Contractors discuss the Gulf’s challenging marine projects market
Neha Bhatia finds that sustainability and market competition are altering the marine contracting sector’s dyanamics in the Middle East
This April, Oman’s Ministry of Tourism signed an agreement with Amouage Hotels and Resorts for the development of an integrated tourism complex (ITC) in Muscat. The Naseem A’Sabah project is worth $1.03bn (OMR400m), ONA reported.
In a country where projects such as Mina Sultan Qaboos and The Waterfront, Muscat, are already under development, some may question the role that Naseem A’Sabah will play in Oman’s waterfront real estate sector.
However, as Ahmed bin Nasser al-Meherzi, Oman’s Minister of Tourism, pointed out, Naseem A’Sabah fits within a portfolio of ITC projects that are necessary to achieve the Oman Tourism Strategy 2040’s target of doubling visitor numbers to five million.
Indeed, tourism is a major driver of marine construction, not only in the sultanate but across the Gulf – as is perhaps best evidenced by the UAE. Harbour Gate and The Tower, among Emaar Properties’ biggest launches over the past year, are waterfront properties situated within the Dubai Creek Harbour master development.
Not far from The Tower, Jewel of the Creek is being built for partial completion by 2019. Construction of the $1.1bn (AED4bn) waterfront development in Dubai’s Port Saeed area is being managed by Dubai International Real Estate’s Roda Hotels.
MMFX Steel DMCC provided its ChromX 9100 material as steel reinforcement for Jewel of the Creek’s 750m protection walls, replacing the Grade 316 stainless steel reinforcing originally specified for the structure. The walls, designed at 460 mega pascal (MPa), are directly exposed to seawater and have been constructed to protect the internal basement walls of the project’s towers.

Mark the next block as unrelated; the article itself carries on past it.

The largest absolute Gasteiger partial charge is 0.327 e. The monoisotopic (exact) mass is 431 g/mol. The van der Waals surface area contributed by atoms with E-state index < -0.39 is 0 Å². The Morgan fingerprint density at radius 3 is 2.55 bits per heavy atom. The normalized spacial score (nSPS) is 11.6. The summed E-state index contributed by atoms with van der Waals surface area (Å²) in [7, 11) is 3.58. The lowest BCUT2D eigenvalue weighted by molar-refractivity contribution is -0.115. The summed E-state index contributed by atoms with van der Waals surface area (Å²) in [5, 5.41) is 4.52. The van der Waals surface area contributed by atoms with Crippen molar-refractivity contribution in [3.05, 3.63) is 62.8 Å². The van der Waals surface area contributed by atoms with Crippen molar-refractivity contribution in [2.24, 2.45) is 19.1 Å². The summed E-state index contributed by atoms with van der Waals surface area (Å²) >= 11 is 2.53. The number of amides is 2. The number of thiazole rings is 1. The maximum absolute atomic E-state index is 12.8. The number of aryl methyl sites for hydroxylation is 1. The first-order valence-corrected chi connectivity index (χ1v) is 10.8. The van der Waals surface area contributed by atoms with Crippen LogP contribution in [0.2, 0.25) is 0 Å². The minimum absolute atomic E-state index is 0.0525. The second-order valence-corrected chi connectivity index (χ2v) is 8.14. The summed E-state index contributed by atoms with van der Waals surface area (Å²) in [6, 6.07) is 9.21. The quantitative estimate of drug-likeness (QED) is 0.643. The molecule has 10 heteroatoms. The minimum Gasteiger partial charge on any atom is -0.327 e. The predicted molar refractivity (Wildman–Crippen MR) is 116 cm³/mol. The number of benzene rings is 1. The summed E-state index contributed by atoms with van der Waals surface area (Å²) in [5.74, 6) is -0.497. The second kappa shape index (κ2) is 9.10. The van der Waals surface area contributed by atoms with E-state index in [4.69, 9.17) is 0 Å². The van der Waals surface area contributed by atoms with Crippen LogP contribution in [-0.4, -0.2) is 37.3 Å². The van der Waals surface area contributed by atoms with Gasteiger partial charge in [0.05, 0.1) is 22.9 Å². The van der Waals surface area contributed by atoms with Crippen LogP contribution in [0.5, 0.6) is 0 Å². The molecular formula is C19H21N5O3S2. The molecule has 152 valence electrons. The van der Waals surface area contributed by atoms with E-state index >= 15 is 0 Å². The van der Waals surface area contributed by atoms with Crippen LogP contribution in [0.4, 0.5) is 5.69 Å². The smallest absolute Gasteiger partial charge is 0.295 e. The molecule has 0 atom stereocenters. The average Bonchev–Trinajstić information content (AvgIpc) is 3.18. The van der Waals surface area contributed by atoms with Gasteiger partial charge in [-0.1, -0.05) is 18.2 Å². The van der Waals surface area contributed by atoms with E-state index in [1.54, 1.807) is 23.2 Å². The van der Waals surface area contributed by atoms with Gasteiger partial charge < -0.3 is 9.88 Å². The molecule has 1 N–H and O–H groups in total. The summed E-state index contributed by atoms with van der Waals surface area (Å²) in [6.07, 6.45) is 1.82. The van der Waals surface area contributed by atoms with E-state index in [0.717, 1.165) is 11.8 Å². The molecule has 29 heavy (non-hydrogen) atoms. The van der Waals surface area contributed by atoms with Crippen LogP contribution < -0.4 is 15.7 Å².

MMFX manufactures a corrosion-resistant product that has been produced by adding chromium to increase its intrinsic strength and adjust its microstructure.
Dr Salem Faza, president of MMFX Steel DMCC, says the early involvement of materials experts supports the development of stronger marine structures.
Speaking to Construction Week, Faza points out the company’s preference for working with project consultants, since these teams typically “specify the materials to be used” in the development, and are able to most accurately convey a client’s expectations of its project’s life cycle.
He continues: “Collaborating with consultants allows us to come up with different schemes to offer the right level of corrosion protection, and deliver it for the right amount of time. Because we provide a high-strength product, consultants are also able to reduce the quantity of steel required in the development, and this is an advantage for the client. Additionally, we don’t replace black steel; instead, we see ourselves as an alternative to corrosion-resistance systems.
“Sustainability is becoming a priority in the regional construction sector,” Faza says, adding that the energy-efficiency of building materials is now gaining greater traction across the Middle East.
Energy-consciousness is also dictating regional marine development and contracting practices in the region. Lachlan Jackson, managing director of Ecocoast Contracting, says the significance of coastal protection in the Gulf means contractors must now focus on environment-friendly methods and materials.
Ecocoast provides marine, coastal protection, and demarcation services, and designs, manufactures, and globally distributes Ecobarrier marine barriers. Its portfolio includes marine piling delivery at Louvre Abu Dhabi, Jumana Island, and Port Rashid.